Although numerous laws have been passed to ensure the rights of all students, discrimination remains prevalent within our education system. Here, I provide examples of the types of discrimination that occur in schools and the ways that discriminatory practices impact students’ well-being and outcomes.
Eurocentric Curricula. Despite beliefs about the widespread multicultural content in PK-12 education, the official school curriculum, textbooks, and instructional materials still prioritize the contributions and perspectives of white men from Europe and North America. For example, my own research on the Louisiana English language arts curriculum for grades 6-12 revealed that 94% of anchor texts were written by white authors, the majority of whom were men from Europe and North America. The failure to incorporate an equal share of texts by women and people of color may lead students to believe that only white men’s voices are worth hearing or that women and people of color lack the talent necessary to be authors, and it robs them of opportunities to see themselves authentically represented in literary works. Similar trends have been noted in other subject areas, including social studies, mathematics, and the arts, and more recent research has explored the absence of LGBTQIA perspectives in history and literature.
Underlying Assumptions. We have all been influenced by stereotypes, hearsay, and media sources that spread false, damaging beliefs about people from historically marginalized groups. When such beliefs remain unacknowledged, unexamined, and unchallenged, they tend to affect our assumptions about and our interactions and work with members of those groups. This is an especially serious problem in PK-12 schools and classrooms. For example, a teacher may believe—consciously or subconsciously—that students of color and students living in poverty are less capable than white, middle-class students. Because of this assumption, the teacher is likely to set lower expectations and provide less direct support for those students, thus setting in motion a self-fulfilling prophecy. However, after becoming aware of the assumption, the teacher could deliberate raise the standards for those students and provide the resources and support necessary for success.
Microaggressions. Microaggressions are “brief everyday exchanges that send denigrating messages to people” (Sue & Constantine, 2007, p. 137) because of their race, ethnicity, gender, sexual orientation, socioeconomic status, etc. Microaggressions, whether intentional or unintentional, may be communicated by people or by elements in the environment (e.g., billboards, news media). Examples of microaggressions include, but are not limited to:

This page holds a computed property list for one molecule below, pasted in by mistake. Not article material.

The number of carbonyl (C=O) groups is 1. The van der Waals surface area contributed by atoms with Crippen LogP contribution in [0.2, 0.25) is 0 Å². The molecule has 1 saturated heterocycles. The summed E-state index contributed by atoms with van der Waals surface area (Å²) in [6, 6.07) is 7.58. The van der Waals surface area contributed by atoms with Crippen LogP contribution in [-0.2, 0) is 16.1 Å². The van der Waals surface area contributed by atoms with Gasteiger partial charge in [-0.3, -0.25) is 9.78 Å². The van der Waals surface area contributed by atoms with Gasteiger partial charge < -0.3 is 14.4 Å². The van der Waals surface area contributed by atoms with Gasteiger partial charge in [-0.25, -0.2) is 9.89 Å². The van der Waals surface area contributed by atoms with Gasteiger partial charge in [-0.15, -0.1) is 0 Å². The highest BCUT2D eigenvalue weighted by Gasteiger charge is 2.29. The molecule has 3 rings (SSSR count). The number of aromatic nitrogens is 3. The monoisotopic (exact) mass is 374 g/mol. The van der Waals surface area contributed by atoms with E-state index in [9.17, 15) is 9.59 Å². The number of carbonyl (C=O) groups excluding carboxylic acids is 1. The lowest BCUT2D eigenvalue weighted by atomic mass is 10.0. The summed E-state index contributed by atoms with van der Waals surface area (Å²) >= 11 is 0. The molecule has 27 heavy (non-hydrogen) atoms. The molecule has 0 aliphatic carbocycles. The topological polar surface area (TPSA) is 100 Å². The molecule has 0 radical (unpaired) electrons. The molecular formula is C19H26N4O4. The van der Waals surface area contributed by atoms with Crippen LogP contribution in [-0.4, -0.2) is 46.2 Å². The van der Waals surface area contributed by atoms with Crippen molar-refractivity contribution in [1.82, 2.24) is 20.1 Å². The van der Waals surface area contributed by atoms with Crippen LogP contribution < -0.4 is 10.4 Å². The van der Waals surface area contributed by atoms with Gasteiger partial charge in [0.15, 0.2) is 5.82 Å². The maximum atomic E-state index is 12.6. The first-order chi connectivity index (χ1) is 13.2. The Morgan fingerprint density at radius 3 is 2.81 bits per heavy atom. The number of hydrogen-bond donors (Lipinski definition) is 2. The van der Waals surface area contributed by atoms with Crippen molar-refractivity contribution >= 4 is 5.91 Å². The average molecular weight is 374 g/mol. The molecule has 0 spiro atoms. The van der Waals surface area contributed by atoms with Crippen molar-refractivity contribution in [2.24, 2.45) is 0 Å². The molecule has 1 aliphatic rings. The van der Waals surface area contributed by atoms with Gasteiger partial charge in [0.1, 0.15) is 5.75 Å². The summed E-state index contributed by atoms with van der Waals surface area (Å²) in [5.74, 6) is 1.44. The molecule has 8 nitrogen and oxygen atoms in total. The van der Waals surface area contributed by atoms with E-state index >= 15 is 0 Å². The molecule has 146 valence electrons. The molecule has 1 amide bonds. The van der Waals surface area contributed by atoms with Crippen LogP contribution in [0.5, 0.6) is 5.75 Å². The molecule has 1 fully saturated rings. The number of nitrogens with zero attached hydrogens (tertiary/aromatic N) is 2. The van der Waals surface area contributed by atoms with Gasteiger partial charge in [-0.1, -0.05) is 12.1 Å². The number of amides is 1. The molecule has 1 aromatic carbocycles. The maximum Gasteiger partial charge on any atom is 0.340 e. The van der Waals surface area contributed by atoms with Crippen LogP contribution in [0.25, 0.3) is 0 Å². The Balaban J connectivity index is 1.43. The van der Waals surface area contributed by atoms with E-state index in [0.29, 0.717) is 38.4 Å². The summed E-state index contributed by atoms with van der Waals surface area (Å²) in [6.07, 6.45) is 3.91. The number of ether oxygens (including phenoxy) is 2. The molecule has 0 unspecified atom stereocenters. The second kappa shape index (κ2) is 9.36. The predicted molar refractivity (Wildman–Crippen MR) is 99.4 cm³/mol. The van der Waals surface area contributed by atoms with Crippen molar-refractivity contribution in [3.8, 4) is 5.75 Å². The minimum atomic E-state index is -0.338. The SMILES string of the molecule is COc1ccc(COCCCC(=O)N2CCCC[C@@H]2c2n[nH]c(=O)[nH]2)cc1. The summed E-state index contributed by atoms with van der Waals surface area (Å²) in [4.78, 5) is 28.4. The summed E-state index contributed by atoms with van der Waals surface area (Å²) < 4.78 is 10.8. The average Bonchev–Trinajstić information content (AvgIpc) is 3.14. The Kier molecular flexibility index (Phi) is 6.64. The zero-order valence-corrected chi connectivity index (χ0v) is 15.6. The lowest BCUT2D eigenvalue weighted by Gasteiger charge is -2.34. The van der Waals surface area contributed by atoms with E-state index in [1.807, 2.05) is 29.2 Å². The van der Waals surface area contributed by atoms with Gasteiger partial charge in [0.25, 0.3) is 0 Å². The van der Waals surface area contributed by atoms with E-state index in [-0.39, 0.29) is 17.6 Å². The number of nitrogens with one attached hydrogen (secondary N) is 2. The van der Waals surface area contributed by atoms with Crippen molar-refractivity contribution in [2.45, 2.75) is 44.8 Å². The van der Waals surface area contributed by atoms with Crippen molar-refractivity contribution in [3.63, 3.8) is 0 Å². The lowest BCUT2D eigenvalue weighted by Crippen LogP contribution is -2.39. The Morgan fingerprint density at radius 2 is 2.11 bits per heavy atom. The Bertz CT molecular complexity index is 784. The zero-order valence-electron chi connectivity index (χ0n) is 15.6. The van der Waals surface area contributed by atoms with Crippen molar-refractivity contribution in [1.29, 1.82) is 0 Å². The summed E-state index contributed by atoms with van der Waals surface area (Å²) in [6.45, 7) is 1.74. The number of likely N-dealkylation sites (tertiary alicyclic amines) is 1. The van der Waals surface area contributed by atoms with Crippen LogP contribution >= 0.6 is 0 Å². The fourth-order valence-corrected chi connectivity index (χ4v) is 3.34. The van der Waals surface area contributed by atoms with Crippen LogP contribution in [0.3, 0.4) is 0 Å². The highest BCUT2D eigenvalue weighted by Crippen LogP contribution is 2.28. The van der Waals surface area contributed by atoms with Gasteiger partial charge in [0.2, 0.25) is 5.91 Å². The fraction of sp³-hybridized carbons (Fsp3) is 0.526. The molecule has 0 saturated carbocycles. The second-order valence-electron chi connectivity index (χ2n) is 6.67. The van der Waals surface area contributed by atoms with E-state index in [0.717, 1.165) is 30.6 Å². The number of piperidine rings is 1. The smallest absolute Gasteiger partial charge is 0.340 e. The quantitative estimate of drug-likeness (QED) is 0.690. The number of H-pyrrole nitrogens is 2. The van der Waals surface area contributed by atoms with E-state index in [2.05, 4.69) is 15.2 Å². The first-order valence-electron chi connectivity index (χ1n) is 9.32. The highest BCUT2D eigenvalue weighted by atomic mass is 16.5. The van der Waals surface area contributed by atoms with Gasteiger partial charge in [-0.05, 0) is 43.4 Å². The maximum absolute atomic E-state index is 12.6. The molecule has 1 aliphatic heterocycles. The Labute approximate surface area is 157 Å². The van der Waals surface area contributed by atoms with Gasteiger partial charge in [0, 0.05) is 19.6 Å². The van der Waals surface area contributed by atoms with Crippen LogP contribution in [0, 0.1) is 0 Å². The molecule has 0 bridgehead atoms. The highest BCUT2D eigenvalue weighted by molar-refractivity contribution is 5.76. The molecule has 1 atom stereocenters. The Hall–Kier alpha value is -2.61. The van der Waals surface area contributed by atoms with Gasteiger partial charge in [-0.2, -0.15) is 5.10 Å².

- asking an Asian-American where they are really from
- clutching your purse or locking your doors when a person of color passes by
- saying “that’s so gay” as a response to something that seems bad or ridiculous
- asking for a “few strong boys” to help you lift or carry something
- portraying South Asian and Middle-Eastern people as terrorists
- praising men for “helping out” around the house or “babysitting” their own children
Though comments such as these are often dismissed as “just a joke” or “not a big deal,” they make recipients feel singled out, othered, or discredited. They also contribute to emotional and physical difficulties such as depression, anxiety, and high blood pressure (Yoshihama et al, 2010). Additionally, microaggressions help to perpetuate ideas and beliefs which have been motivators of hate crimes. For example, after pushing an Indian man in front of an oncoming train, the perpetrator stated that she did it because she had “hated them ever since 2001 when they put down the Twin Towers” (SAALT, 2014).
Furthermore, research has shown that microaggressions are common in schools and that teachers and other school personnel are sometimes responsible for perpetrating them (Allen, 2013; Kumar, 2016). To change this, teachers must learn about various types of microaggressions and pay close attention to their own words to gain an awareness of how they are perpetrating microaggressions so they can communicate differently. Teachers should also learn how to identify and respond appropriately to microaggressions whenever they occur, and the following two resources are especially helpful for this purpose.
Responding to Microaggressions in the Classroom
Tool: Interrupting Microaggressions
Effects of Discrimination
Discriminatory conditions in in society and in schools, such as those described above, promote unequal outcomes for students from historically marginalized populations; unequal outcomes are NOT caused by intellectual inferiority, poor motivation, or deviance. The following are outcomes illustrate the detrimental effects of discriminatory conditions in PK-12 schools.
Compared to white, middle-class students, students of color and students from lower SES groups:
- score lower on standardized tests
- are placed in less challenging courses
- take fewer advanced or AP courses
- have lower rates of high school completion
- have lower rates of college attendance
Compared with white students, students of color:
- are disciplined or reprimanded more often
- receive harsher punishments for the same infractions
- are watched more closely by school personnel
- are more likely to referred for special education services
Compared with boys, girls:
- have lower confidence
- are less likely to study math and science
- are more likely to be sexually harassed/assaulted
- are more likely to attempt suicide
- are less likely to participate in athletics
Compared with other groups, LGBTQIA students:
- become the victim of a hate crime
- contend with hateful language (epithets)
- be physically mistreated by peers
- attempt suicide
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